Alexander | Abramson PLLC How an SBA Loan Can Help You Buy, Sell, or Grow Your Business | Alexander Abramson PLLC

Getting an SBA Loan to Buy, Build, or Grow Your Business

How You Can Finance 100% of Your Sale:

A Seasoned SBA Lending Officer Reveals the Nuts, Bolts, and Insider Secrets

Imagine buying your newly-licensed, 16-year old daughter her first car. When you go to the dealer and pick out that car, there’s a decent chance that you will simply pay the full price right then and there and drive off in the “new” car. An all-cash deal; no muss, no fuss.

Unlike with a used car, when you are buying or selling a business, one thing is certain: The sale price will be financed in some way. It is highly unlikely that a buyer will be able to provide the full price up front.

If a seller is unwilling to “hold paper” on (i.e. finance) a portion of the price, it will drive the price down. This means that—just like with the type of sale —the terms of the sale are likely to determine the overall price that you will receive or pay for a business.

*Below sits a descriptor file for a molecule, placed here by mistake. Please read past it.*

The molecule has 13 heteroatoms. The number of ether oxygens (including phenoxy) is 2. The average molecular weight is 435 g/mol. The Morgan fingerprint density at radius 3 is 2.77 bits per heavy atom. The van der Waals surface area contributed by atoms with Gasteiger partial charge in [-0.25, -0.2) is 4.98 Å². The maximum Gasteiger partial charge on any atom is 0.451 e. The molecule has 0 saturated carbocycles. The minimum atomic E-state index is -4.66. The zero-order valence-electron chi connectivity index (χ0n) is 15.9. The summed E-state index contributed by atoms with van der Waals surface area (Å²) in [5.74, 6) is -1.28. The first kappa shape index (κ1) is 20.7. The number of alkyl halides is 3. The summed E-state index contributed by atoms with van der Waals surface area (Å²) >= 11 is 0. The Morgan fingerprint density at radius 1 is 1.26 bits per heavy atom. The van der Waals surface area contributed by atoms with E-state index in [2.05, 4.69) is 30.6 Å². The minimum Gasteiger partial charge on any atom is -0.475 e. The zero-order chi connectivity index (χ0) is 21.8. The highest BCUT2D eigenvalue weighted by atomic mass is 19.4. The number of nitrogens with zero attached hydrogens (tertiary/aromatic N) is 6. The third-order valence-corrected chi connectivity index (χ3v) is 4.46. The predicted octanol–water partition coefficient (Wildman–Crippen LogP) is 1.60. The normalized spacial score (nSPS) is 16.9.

Understanding what avenues are available to finance the purchase price of a business will enable you to negotiate and allocate the purchase price more effectively.

To that end, I spoke with Joanne Jolin, Vice President of Government Guaranteed Lending at Customers Bank and a Small Business Association (SBA) loan specialist, to get her advice on an attractive way to finance the sale or purchase of a business.

Pay close attention to:

  • Who guarantees an SBA loan
  • Why lending to certain businesses is a safe bet
  • What the maximum loan amount is
  • How your business can get “lender pre-qualified”

Enjoy!


What is an SBA loan?

Ed Alexander:          Alright, Joanne, let’s jump right in! So, does the Small Business Administration (SBA) itself make loans?

Joanne Jolin:            The SBA directly does not make loans to businesses. The lenders, like my bank, use the SBA programs to lend. The way they are able to do that is with the government guarantee.

Depending on the size of the loan, they can guarantee up to 85% for loans up to $150,000. For larger loans, like the 7a program, the guarantee is 75%.

7a Loan Program

Ed Alexander:          What is the 7a program and are there limits on a 7a loan?